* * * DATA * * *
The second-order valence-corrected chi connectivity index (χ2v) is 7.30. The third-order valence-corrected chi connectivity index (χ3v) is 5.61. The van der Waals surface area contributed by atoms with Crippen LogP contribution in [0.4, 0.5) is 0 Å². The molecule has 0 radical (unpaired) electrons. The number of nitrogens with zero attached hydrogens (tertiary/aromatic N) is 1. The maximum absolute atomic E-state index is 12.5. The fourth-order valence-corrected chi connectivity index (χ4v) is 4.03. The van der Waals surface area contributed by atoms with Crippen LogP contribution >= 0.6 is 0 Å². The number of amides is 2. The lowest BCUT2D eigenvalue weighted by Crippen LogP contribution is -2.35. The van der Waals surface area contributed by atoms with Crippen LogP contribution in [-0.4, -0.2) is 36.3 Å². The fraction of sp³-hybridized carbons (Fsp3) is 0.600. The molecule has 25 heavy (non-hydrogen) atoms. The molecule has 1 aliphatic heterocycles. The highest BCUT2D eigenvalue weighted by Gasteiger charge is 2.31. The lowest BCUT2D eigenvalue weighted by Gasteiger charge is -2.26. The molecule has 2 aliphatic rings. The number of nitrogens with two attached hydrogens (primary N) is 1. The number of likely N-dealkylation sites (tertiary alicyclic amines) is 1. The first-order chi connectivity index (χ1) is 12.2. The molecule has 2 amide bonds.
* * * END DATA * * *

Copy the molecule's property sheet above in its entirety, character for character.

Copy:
The second-order valence-corrected chi connectivity index (χ2v) is 7.30. The third-order valence-corrected chi connectivity index (χ3v) is 5.61. The van der Waals surface area contributed by atoms with Crippen LogP contribution in [0.4, 0.5) is 0 Å². The molecule has 0 radical (unpaired) electrons. The number of nitrogens with zero attached hydrogens (tertiary/aromatic N) is 1. The maximum absolute atomic E-state index is 12.5. The fourth-order valence-corrected chi connectivity index (χ4v) is 4.03. The van der Waals surface area contributed by atoms with Crippen LogP contribution >= 0.6 is 0 Å². The number of amides is 2. The lowest BCUT2D eigenvalue weighted by Crippen LogP contribution is -2.35. The van der Waals surface area contributed by atoms with Crippen LogP contribution in [-0.4, -0.2) is 36.3 Å². The fraction of sp³-hybridized carbons (Fsp3) is 0.600. The molecule has 25 heavy (non-hydrogen) atoms. The molecule has 1 aliphatic heterocycles. The highest BCUT2D eigenvalue weighted by Gasteiger charge is 2.31. The lowest BCUT2D eigenvalue weighted by Gasteiger charge is -2.26. The molecule has 2 aliphatic rings. The number of nitrogens with two attached hydrogens (primary N) is 1. The number of likely N-dealkylation sites (tertiary alicyclic amines) is 1. The first-order chi connectivity index (χ1) is 12.2. The molecule has 2 amide bonds.